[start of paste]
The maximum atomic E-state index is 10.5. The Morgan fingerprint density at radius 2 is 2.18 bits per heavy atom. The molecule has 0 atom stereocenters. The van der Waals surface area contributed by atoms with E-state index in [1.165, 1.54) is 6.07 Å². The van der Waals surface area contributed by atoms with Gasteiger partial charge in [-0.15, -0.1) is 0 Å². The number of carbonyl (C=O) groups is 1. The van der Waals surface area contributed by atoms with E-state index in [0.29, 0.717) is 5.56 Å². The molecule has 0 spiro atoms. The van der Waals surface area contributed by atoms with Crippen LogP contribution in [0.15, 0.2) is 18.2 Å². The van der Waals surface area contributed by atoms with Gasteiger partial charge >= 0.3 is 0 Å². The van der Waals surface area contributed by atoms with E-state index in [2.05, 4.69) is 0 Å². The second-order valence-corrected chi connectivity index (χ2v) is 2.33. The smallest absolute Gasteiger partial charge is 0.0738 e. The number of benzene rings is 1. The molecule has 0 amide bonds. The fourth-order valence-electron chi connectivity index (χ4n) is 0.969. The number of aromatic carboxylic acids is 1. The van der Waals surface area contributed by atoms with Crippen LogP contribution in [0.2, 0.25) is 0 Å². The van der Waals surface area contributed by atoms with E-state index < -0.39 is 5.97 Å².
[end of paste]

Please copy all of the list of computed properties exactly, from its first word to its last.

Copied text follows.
The maximum atomic E-state index is 10.5. The Morgan fingerprint density at radius 2 is 2.18 bits per heavy atom. The molecule has 0 atom stereocenters. The van der Waals surface area contributed by atoms with E-state index in [1.165, 1.54) is 6.07 Å². The van der Waals surface area contributed by atoms with Gasteiger partial charge in [-0.15, -0.1) is 0 Å². The number of carbonyl (C=O) groups is 1. The van der Waals surface area contributed by atoms with E-state index in [0.29, 0.717) is 5.56 Å². The molecule has 0 spiro atoms. The van der Waals surface area contributed by atoms with Crippen LogP contribution in [0.15, 0.2) is 18.2 Å². The van der Waals surface area contributed by atoms with Gasteiger partial charge >= 0.3 is 0 Å². The van der Waals surface area contributed by atoms with E-state index in [2.05, 4.69) is 0 Å². The second-order valence-corrected chi connectivity index (χ2v) is 2.33. The smallest absolute Gasteiger partial charge is 0.0738 e. The number of benzene rings is 1. The molecule has 0 amide bonds. The fourth-order valence-electron chi connectivity index (χ4n) is 0.969. The number of aromatic carboxylic acids is 1. The van der Waals surface area contributed by atoms with Crippen LogP contribution in [0.2, 0.25) is 0 Å². The van der Waals surface area contributed by atoms with E-state index < -0.39 is 5.97 Å².